Missing number is \(\frac{1}{2}\)

Explanation:

Question 13.

Answer:

Explanation:

Dividing \(\frac{9}{6}\) with 3 on both the sides we get \(\frac{3}{2}\)

Question 14.

Answer:

Explanation:

Dividing 10/4 with 2 on both the sides we get \(\frac{5}{2}\)

Question 15.

Answer:

Explanation:

Dividing \(\frac{4}{12}\) with 2 on both the sides we get \(\frac{2}{6}\)

Question 16.

Answer:

Explanation:

Dividing \(\frac{2}{8}\) with 2 on both the sides we get \(\frac{1}{4}\)

For 17-24, divide to find two equivalent fractions.

Question 17.

\(\frac{20}{100}\)

Answer:

Explanation:

\(\frac{20}{10}\) = 2

\(\frac{100}{10}\) = 10

So,

\(\frac{2}{10}\) =\(\frac{1}{5}\)

Question 18.

\(\frac{40}{10}\)

Answer:

Explanation:

10 x 1 = 10

10 x 4 = 40

So \(\frac{40}{10}\) = \(\frac{4}{1}\) are equivalent fractions.

Question 19.

\(\frac{16}{12}\)

Answer:

Explanation:

4 x 4 = 16

4 x 3 = 12

So \(\frac{16}{12}\) = \(\frac{4}{3}\) are equivalent fractions.

Question 20.

\(\frac{12}{8}\)

Answer:

Explanation:

4 x 3 = 12

4 x 2 = 8

So, \(\frac{12}{8}\) = \(\frac{3}{2}\) are equivalent fractions.

Question 21.

\(\frac{24}{12}\)

Answer:

Explanation:

12 x 2 = 24

12 x 1 = 12

So, \(\frac{24}{12}\) = \(\frac{2}{1}\) are equivalent fractions.

Question 22.

\(\frac{10}{100}\)

Answer:

Explanation:

10 x 1 = 10

10 x 10 =100

So, \(\frac{10}{100}\) = \(\frac{1}{10}\) are equivalent fractions.

Question 23.

\(\frac{90}{10}\)

Answer:

Explanation:

10 x 1 = 10

10 x 9 = 90

So, \(\frac{90}{10}\) = \(\frac{9}{1}\) are equivalent fractions.

Question 24.

\(\frac{80}{100}\)

Answer:

Explanation:

10 x 8 = 80

10 x 10 = 100

2 x 4 = 8

2 x 5 = 10

So, \(\frac{80}{100}\) = \(\frac{4}{5}\)

**Problem Solving**

For 25-27, use the table at the right.

Question 25.

Complete the table at the right by writing the fraction of the day each animal sleeps and an equivalent fraction. Remember, there are 24 hours in a day.

Answer:

Explanation:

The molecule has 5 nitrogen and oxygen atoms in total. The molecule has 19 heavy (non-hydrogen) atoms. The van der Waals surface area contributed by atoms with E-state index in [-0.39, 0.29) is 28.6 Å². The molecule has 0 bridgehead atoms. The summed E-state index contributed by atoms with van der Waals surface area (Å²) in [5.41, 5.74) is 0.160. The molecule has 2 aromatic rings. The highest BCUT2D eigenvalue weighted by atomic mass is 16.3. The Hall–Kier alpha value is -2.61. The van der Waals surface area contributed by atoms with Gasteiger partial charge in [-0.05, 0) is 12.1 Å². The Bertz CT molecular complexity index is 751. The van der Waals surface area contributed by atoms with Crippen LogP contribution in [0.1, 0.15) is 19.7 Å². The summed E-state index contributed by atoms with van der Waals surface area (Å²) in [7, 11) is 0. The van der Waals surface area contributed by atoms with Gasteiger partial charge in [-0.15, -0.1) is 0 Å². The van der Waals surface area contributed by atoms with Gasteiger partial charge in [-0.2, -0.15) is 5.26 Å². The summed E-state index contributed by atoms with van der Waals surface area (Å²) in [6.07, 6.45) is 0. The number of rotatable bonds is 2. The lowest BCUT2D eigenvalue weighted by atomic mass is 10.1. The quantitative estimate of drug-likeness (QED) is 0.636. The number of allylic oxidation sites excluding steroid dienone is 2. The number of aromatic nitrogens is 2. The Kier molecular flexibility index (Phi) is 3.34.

\(\frac{12}{24}\) divide both numerator and denominator with 2 to get equivalent fraction \(\frac{1}{2}\)

\(\frac{4}{24}\) divide both numerator and denominator with 4 to get equivalent fraction \(\frac{1}{6}\)\(\frac{15}{24}\) divide both numerator and denominator with 3 to get equivalent fraction \(\frac{5}{8}\)

\(\frac{16}{24}\)divide both numerator and denominator with 8 to get equivalent fraction \(\frac{2}{3}\)

Question 26.

Suppose the cow slept 4 more hours. What fraction of the day would the cow spend sleeping?

Answer:

The Cow spend \(\frac{1}{3}\) of sleeping hours.

Explanation:

Question 27.

How many hours does a tiger sleep in 7 days?

Answer:

Tiger sleeps 112 hours in 7 days.

Explanation:

Question 28.

Use Structure Ethan ate \(\frac{4}{8}\) of his sandwich. Andy ate \(\frac{1}{2}\) of his sandwich. The sandwiches were the same size.

a. Whose sandwich had more equal parts?

Answer:

Ethan sandwich had more equal parts.

Explanation:

b. Whose sandwich had larger equal parts?

Answer:

Andy had larger equal parts.

Explanation:

c. Who ate more? Explain.

Answer:

Both of them ate same,

As, the sandwiches were of the same size.

Explanation:

Question 29.

**Higher Order Thinking** If the numerator and denominator of a fraction are both odd numbers, can you write an equivalent fraction with a smaller numerator and denominator? Give an example to explain.

Answer:

The numerator and denominator of a fraction are both odd numbers,

As shown in the bench mark number line 1/3 and 3/9 are the odd numbers fraction and they are equivalent fractions.